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EU imposes a record-breaking fine of $1.3 billion on Meta for transferring user data to the U.S.

Meta fined a record $1.3 billion over EU user data transfers to the U.S.

Meta fined a record $1.3 billion over EU user data transfers to the U.S.

European privacy regulators have fined Meta a record-breaking 1.2 billion euros ($1.3 billion) over the transfer of EU user data to the U.S. The decision comes after Australian privacy campaigner Max Schrems contested the framework for transferring EU citizen data to America, arguing that it did not protect Europeans from U.S. surveillance. The Irish Data Protection Commission that oversees Meta’s operations in the EU found the company infringed the bloc’s General Data Protection Regulation (GDPR) when it transmitted European citizens’ personal data to the U.S despite the 2020 European court ruling. The GDPR is the EU’s landmark data protection regulation that governs firms in the bloc.

Meta used a mechanism known as standard contractual clauses to move personal data in and out of the EU, but the regulator said these arrangements “did not address the risks to the fundamental rights and freedoms of data subjects that were identified” by the European Court of Justice. The Irish Data Protection Commission has also ordered Meta to “suspend any future transfer of personal data to the US within the period of five months” from the decision. Meta said it would appeal the decision and the fine.

The Meta case is set to shift the spotlight back to the U.S. and the EU’s campaign to reach agreement on a new data transfer mechanism. The U.S. and EU agreed “in principle” to a new framework for cross-border data transfers in 2021 but the new pact has yet to come into effect.

FAQs

What did Max Schrems, the Australian privacy campaigner, contest about the framework for transferring EU citizen data to the U.S.?
Max Schrems argued that the framework did not protect Europeans from U.S. surveillance.

What is GDPR?
GDPR stands for General Data Protection Regulation, the EU’s landmark data protection regulation that governs firms in the bloc. It came into effect in 2018.

What mechanism did Meta use to transfer personal data in and out of the EU?
Meta used standard contractual clauses.

What was the Irish Data Protection Commission’s finding on the use of standard contractual clauses by Meta?
The regulator said that these arrangements “did not address the risks to the fundamental rights and freedoms of data subjects that were identified” by the European Court of Justice.

What was the previous largest fine for breaching GDPR?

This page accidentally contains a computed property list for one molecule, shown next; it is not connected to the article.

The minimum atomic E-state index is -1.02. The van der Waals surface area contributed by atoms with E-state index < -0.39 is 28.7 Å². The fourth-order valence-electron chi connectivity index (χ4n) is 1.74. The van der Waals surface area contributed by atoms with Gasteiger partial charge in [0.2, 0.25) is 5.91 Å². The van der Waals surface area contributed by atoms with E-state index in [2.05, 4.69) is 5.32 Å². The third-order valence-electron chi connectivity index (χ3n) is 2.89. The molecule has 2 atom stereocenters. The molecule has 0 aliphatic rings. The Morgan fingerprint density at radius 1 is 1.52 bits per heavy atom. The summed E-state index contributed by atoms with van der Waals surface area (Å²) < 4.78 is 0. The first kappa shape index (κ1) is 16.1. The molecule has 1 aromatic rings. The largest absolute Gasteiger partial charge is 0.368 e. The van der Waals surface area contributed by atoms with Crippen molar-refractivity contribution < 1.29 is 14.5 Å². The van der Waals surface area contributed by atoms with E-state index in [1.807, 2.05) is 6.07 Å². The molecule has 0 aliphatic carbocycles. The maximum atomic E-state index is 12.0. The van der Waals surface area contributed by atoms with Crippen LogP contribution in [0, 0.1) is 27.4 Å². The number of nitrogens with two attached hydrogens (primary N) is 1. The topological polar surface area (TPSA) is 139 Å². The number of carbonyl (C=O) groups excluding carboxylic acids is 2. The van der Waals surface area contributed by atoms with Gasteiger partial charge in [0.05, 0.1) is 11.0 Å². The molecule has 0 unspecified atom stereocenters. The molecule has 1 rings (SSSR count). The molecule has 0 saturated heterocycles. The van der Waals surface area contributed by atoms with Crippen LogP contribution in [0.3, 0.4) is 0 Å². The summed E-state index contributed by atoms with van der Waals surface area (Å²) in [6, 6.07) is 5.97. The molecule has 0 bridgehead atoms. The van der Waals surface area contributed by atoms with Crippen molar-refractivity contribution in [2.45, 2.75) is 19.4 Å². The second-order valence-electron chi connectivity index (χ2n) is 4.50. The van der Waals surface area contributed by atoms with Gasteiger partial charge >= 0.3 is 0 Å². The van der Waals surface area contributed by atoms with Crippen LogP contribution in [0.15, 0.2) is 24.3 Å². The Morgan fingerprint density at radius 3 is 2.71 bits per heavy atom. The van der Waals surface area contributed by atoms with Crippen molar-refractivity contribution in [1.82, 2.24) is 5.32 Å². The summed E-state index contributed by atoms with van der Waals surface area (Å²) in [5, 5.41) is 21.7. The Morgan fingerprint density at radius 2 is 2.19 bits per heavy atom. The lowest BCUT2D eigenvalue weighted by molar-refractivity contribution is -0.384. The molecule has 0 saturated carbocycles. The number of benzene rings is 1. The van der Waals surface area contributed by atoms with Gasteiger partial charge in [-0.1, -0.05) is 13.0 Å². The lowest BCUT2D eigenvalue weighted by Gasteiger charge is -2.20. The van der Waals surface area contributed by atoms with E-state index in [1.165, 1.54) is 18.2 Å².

The previous largest fine was a 746 million euro charge for e-commerce giant Amazon for breaching GDPR in 2021.

What has been ordered by the Irish Data Protection Commission to Meta?
Meta has been ordered to “suspend any future transfer of personal data to the US within the period of five months” from the decision.

Meta fined a record .3 billion over EU user data transfers to the U.S.
Meta fined a record $1.3 billion over EU user data transfers to the U.S.

EU imposes record $1.3 billion fine on Meta for transferring user data to the U.S.

Meta, formerly known as Facebook, has been hit with a record €1.2 billion ($1.3 billion) fine by European privacy regulators due to the transfer of EU user data to the US. The decision was made in response to a case brought by Australian privacy campaigner Max Schrems, who argued that the framework for transferring EU citizen data to America did not protect Europeans from US surveillance. Multiple mechanisms to legally transfer personal data between the US and the EU have been contested, including Privacy Shield, which was struck down by the European Court of Justice in 2020.

The Irish Data Protection Commission, which oversees Meta’s operations in the EU, alleges that the company infringed the bloc’s General Data Protection Regulation (GDPR) when it continued to send the personal data of European citizens to the US despite the European Court of Justice ruling. GDPR is the EU’s landmark data protection regulation that governs firms active in the bloc, and Meta used a mechanism called standard contractual clauses to transfer personal data in and out of the EU.

The Irish data watchdog said that the clauses were adopted by the European Commission, the EU’s executive arm, in conjunction with other measures implemented by Meta. However, the regulator said these arrangements “did not address the risks to the fundamental rights and freedoms of data subjects that were identified” by the European Court of Justice.

Ireland’s Data Protection Commission also told Meta to “suspend any future transfer of personal data to the US within the period of five months” from the decision. The €1.2 billion punishment for Meta is the highest any company has ever been fined for breaching GDPR. The previous largest fine was a €746 million charge for e-commerce giant Amazon for breaching GDPR in 2021.

Meta said it would appeal the decision and the fine. The Meta case will likely put focus back on the EU and Washington’s push to get a new data transfer mechanism agreed. The US and EU “in principle” agreed to a new framework for cross-border data transfers last year, but the new pact has not yet come into effect.

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